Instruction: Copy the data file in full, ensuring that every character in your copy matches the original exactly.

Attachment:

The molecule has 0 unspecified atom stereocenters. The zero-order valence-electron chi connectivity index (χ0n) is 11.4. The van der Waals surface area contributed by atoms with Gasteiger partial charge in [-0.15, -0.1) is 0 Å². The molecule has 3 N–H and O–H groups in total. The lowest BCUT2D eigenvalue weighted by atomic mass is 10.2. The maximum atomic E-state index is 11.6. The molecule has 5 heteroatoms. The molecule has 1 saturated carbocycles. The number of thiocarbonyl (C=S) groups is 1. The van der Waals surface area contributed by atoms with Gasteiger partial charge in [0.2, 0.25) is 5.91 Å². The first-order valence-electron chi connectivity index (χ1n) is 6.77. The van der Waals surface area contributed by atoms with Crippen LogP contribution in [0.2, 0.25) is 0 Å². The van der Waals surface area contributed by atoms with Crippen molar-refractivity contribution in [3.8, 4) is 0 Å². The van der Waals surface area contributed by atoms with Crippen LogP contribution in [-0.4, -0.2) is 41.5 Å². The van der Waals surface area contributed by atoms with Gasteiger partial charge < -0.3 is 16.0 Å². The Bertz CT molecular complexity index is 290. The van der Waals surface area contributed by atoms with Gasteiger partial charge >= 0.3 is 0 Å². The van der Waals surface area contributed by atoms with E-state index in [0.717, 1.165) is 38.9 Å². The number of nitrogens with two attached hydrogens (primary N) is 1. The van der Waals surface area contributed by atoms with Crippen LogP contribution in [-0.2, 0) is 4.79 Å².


The molecule has 0 unspecified atom stereocenters. The zero-order valence-electron chi connectivity index (χ0n) is 11.4. The van der Waals surface area contributed by atoms with Gasteiger partial charge in [-0.15, -0.1) is 0 Å². The molecule has 3 N–H and O–H groups in total. The lowest BCUT2D eigenvalue weighted by atomic mass is 10.2. The maximum atomic E-state index is 11.6. The molecule has 5 heteroatoms. The molecule has 1 saturated carbocycles. The number of thiocarbonyl (C=S) groups is 1. The van der Waals surface area contributed by atoms with Gasteiger partial charge in [0.2, 0.25) is 5.91 Å². The first-order valence-electron chi connectivity index (χ1n) is 6.77. The van der Waals surface area contributed by atoms with Crippen LogP contribution in [0.2, 0.25) is 0 Å². The van der Waals surface area contributed by atoms with Crippen molar-refractivity contribution in [3.8, 4) is 0 Å². The van der Waals surface area contributed by atoms with Crippen LogP contribution in [-0.4, -0.2) is 41.5 Å². The van der Waals surface area contributed by atoms with Gasteiger partial charge < -0.3 is 16.0 Å². The Bertz CT molecular complexity index is 290. The van der Waals surface area contributed by atoms with Gasteiger partial charge >= 0.3 is 0 Å². The van der Waals surface area contributed by atoms with E-state index in [0.717, 1.165) is 38.9 Å². The number of nitrogens with two attached hydrogens (primary N) is 1. The van der Waals surface area contributed by atoms with Crippen LogP contribution in [-0.2, 0) is 4.79 Å².